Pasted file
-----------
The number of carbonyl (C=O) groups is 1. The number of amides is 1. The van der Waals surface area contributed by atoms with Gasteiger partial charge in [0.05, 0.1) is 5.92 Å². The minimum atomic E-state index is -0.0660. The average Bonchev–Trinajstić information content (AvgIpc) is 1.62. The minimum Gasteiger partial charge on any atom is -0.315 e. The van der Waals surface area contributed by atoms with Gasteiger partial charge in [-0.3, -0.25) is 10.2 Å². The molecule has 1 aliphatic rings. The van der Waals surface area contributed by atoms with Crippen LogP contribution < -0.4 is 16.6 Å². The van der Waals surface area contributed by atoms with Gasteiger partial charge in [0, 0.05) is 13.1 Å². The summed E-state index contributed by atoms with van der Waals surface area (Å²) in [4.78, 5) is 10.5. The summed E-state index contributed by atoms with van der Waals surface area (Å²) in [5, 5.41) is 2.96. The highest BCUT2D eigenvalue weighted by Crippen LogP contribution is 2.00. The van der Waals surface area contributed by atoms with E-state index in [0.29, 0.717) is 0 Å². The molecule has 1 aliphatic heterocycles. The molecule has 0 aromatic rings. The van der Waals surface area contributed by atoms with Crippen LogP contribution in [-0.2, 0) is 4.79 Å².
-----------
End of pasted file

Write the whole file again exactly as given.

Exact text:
The number of carbonyl (C=O) groups is 1. The number of amides is 1. The van der Waals surface area contributed by atoms with Gasteiger partial charge in [0.05, 0.1) is 5.92 Å². The minimum atomic E-state index is -0.0660. The average Bonchev–Trinajstić information content (AvgIpc) is 1.62. The minimum Gasteiger partial charge on any atom is -0.315 e. The van der Waals surface area contributed by atoms with Gasteiger partial charge in [-0.3, -0.25) is 10.2 Å². The molecule has 1 aliphatic rings. The van der Waals surface area contributed by atoms with Crippen LogP contribution < -0.4 is 16.6 Å². The van der Waals surface area contributed by atoms with Gasteiger partial charge in [0, 0.05) is 13.1 Å². The summed E-state index contributed by atoms with van der Waals surface area (Å²) in [4.78, 5) is 10.5. The summed E-state index contributed by atoms with van der Waals surface area (Å²) in [5, 5.41) is 2.96. The highest BCUT2D eigenvalue weighted by Crippen LogP contribution is 2.00. The van der Waals surface area contributed by atoms with E-state index in [0.29, 0.717) is 0 Å². The molecule has 1 aliphatic heterocycles. The molecule has 0 aromatic rings. The van der Waals surface area contributed by atoms with Crippen LogP contribution in [-0.2, 0) is 4.79 Å².